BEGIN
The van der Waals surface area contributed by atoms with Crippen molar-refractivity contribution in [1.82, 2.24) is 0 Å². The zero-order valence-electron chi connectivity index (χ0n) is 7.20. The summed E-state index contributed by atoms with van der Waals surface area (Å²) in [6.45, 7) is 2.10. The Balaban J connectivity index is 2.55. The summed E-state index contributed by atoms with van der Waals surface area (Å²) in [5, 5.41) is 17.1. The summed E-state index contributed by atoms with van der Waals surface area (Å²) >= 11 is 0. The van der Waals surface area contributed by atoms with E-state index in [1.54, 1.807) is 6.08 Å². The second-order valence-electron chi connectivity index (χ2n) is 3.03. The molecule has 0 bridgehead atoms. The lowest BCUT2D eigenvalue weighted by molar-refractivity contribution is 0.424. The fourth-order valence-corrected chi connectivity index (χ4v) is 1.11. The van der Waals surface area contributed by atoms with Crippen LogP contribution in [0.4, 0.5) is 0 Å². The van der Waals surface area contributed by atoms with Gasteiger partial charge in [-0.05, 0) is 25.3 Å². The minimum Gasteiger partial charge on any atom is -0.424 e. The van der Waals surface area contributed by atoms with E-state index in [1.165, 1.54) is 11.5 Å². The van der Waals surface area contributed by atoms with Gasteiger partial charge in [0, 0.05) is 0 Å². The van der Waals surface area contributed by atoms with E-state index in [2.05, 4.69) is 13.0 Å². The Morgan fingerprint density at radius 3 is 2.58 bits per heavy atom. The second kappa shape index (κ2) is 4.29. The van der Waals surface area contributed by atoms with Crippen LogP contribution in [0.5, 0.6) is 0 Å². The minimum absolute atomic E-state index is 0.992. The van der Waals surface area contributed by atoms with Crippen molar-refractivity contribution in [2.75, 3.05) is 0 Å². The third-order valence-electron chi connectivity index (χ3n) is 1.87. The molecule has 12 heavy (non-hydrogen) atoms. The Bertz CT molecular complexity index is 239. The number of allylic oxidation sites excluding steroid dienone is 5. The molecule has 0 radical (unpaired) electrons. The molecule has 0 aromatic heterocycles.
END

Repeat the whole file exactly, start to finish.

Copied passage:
The van der Waals surface area contributed by atoms with Crippen molar-refractivity contribution in [1.82, 2.24) is 0 Å². The zero-order valence-electron chi connectivity index (χ0n) is 7.20. The summed E-state index contributed by atoms with van der Waals surface area (Å²) in [6.45, 7) is 2.10. The Balaban J connectivity index is 2.55. The summed E-state index contributed by atoms with van der Waals surface area (Å²) in [5, 5.41) is 17.1. The summed E-state index contributed by atoms with van der Waals surface area (Å²) >= 11 is 0. The van der Waals surface area contributed by atoms with E-state index in [1.54, 1.807) is 6.08 Å². The second-order valence-electron chi connectivity index (χ2n) is 3.03. The molecule has 0 bridgehead atoms. The lowest BCUT2D eigenvalue weighted by molar-refractivity contribution is 0.424. The fourth-order valence-corrected chi connectivity index (χ4v) is 1.11. The van der Waals surface area contributed by atoms with Crippen LogP contribution in [0.4, 0.5) is 0 Å². The van der Waals surface area contributed by atoms with Gasteiger partial charge in [-0.05, 0) is 25.3 Å². The minimum Gasteiger partial charge on any atom is -0.424 e. The van der Waals surface area contributed by atoms with E-state index in [1.165, 1.54) is 11.5 Å². The van der Waals surface area contributed by atoms with Gasteiger partial charge in [0, 0.05) is 0 Å². The van der Waals surface area contributed by atoms with E-state index in [2.05, 4.69) is 13.0 Å². The Morgan fingerprint density at radius 3 is 2.58 bits per heavy atom. The second kappa shape index (κ2) is 4.29. The van der Waals surface area contributed by atoms with Crippen LogP contribution in [0.5, 0.6) is 0 Å². The minimum absolute atomic E-state index is 0.992. The van der Waals surface area contributed by atoms with Crippen molar-refractivity contribution in [2.75, 3.05) is 0 Å². The third-order valence-electron chi connectivity index (χ3n) is 1.87. The molecule has 12 heavy (non-hydrogen) atoms. The Bertz CT molecular complexity index is 239. The number of allylic oxidation sites excluding steroid dienone is 5. The molecule has 0 radical (unpaired) electrons. The molecule has 0 aromatic heterocycles.